HOME  |  NEWS  |  BLOGS  |  MESSAGES  |  FEATURES  |  VIDEOS  |  WEBINARS  |  INDUSTRIES  |  FOCUS ON FUNDAMENTALS
  |  REGISTER  |  LOGIN  |  HELP
Comments
View Comments: Newest First|Oldest First|Threaded View
<<  <  Page 3/3
ScotCan
User Rank
Platinum
Re: Common Assumption
ScotCan   5/4/2012 4:21:03 PM
NO RATINGS
Yes, that happens often. Another example... quite common...was the disgruntled consumer who complained that a brand new set of batteries for his flashlight were no good. We changed a blown bulb for him and hel calmed down.

ScotCan
User Rank
Platinum
Re: Check and Double Check ?
ScotCan   5/4/2012 4:15:54 PM
NO RATINGS
To be fair to the previous investigators, none of them were trouble shooters...they were parachuted into a situation which was sporadic in nature because of the two sets of tooling which could be installed in a random fashion. In Liaison Engineering, when something goes wrong you have to come up with a fix "toute suite"...management expects fast answers even 'though they look down their noses at the "Quick Fix" crowd (Liaison Engineers).

tekochip
User Rank
Platinum
Common Assumption
tekochip   5/4/2012 11:31:43 AM
NO RATINGS
It's a common assumption; people tend to believe that components are bad. Even when you have evidence to the contrary, it's easier to blame a component than a process or a tool. This issue is magnified when you have a marginal design, one that only works when a component is at its nominal rather than one end of the tolerance. I had an issue with a board that would not come out of Reset because the supervisory chip was holding the part in Reset. Technicians, the Production Manager, even Purchasing all believed that the supervisory chip was at fault because they could replace the chip and the circuit would come to life. A quick look at the spec. sheet showed that the pull-up resistor used for the supervisory chip was far too weak. Even after demonstrating that components once removed as failed were now operating properly, they refused to believe that the problem was not a faulty component, after all, the circuit had worked through two years of production without issue. I guess the cure would have been telling them that the pull-up resistor was a faulty component and needed to be replaced.


naperlou
User Rank
Blogger
Re: Check and Double Check ?
naperlou   5/4/2012 10:41:16 AM
NO RATINGS
John, as Gelnn said, this is a good example of not making assumptions.  Your predecessors all assumed that the test harness was fine.  That is often where there is a problem.  Again, check the whole chain starting from where the failure occured.

naperlou
User Rank
Blogger
Re: Check and Double Check ?
naperlou   5/4/2012 10:26:03 AM
NO RATINGS
John, as Gelnn said, this is a good example of not making assumptions.  Your predecessors all assumed that the test harness was fine.  That is often where there is a problem.  Again, check the whole chain starting from where the failure occured.

naperlou
User Rank
Blogger
Re: Check and Double Check ?
naperlou   5/4/2012 10:26:03 AM
NO RATINGS
John, as Gelnn said, this is a good example of not making assumptions.  Your predecessors all assumed that the test harness was fine.  That is often where there is a problem.  Again, check the whole chain starting from where the failure occured.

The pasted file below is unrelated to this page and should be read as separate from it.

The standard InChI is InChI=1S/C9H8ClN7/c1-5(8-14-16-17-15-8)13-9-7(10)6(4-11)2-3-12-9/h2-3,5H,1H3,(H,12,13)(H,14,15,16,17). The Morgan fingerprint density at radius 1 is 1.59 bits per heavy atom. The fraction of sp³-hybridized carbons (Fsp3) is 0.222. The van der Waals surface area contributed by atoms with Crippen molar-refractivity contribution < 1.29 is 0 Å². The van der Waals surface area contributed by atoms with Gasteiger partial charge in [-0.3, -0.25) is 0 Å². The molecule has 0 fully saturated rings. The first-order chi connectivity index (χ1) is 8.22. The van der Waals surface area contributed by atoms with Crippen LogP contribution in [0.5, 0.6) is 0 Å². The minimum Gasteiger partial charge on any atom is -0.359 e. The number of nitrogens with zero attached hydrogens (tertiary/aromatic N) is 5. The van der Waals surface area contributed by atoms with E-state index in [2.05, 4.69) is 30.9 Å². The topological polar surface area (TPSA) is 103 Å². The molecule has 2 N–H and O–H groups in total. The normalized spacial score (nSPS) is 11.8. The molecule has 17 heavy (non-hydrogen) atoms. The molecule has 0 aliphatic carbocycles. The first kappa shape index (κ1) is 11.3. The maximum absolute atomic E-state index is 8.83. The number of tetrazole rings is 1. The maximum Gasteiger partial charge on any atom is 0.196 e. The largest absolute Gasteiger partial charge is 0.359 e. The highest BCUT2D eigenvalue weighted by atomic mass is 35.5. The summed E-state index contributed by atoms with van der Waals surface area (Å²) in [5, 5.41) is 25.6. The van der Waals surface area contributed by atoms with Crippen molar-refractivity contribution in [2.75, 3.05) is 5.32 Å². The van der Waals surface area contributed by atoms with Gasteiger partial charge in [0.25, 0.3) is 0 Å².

GlennA
User Rank
Gold
Check and Double Check ?
GlennA   5/4/2012 8:51:11 AM
NO RATINGS
It is interesting that none of your predecessors seemed to have taken the time to check to see if the rejected batteries were actually rejects.  There is an old saw about 'assuming'.  The problem is not 'assuming'.  The problem is not recognizing what assumptions you are making, and then not reviewing those assumptions to see if they are valid.

<<  <  Page 3/3


Partner Zone
Latest Analysis
For city dwellers, finding a parking space can be a time-consuming and downright exasperating task. Now, however, engineers may have found a solution to that old urban problem.
Manufacturers have to manage a wide range of data, and unstructured data -- from PDFs to video files -- has become a big challenge as the new world of Big Data emerges.
In his keynote address at the RAPID 2015 conference last week, Made In Space CTO Jason Dunn gave an update on how far his company and co-development partner NASA have come in their quest to bring 3D printing to the space station -- and beyond.
On Memorial Day, Americans remember the sacrifices the US armed forces have made, and continue to make, in service to the country. All of us should also consider the developments in technological capabilities and equipment over the years that contribute to the success of our military operations.
Imagine if you could train it from San Francisco to New York faster than flying?
More:Blogs|News
Design News Webinar Series
5/21/2015 11:00 a.m. California / 2:00 p.m. New York
5/7/2015 11:00 a.m. California / 2:00 p.m. New York
3/31/2015 11:00 a.m. California / 2:00 p.m. New York
6/11/2015 11:00 a.m. California / 2:00 p.m. New York
Quick Poll
The Continuing Education Center offers engineers an entirely new way to get the education they need to formulate next-generation solutions.
Jun 8 - 12, Everything You Ever Wanted to Know about Filters
SEMESTERS: 1  |  2  |  3  |  4  |  5  |  6 |  7


Focus on Fundamentals consists of 45-minute on-line classes that cover a host of technologies. You learn without leaving the comfort of your desk. All classes are taught by subject-matter experts and all are archived. So if you can't attend live, attend at your convenience.
Next Course June 2nd-4th:
Sponsored by Proto Labs
Learn More   |   Login   |   Archived Classes
Twitter Feed
Design News Twitter Feed
Like Us on Facebook

Sponsored Content

Technology Marketplace

Copyright © 2015 UBM Canon, A UBM company, All rights reserved. Privacy Policy | Terms of Service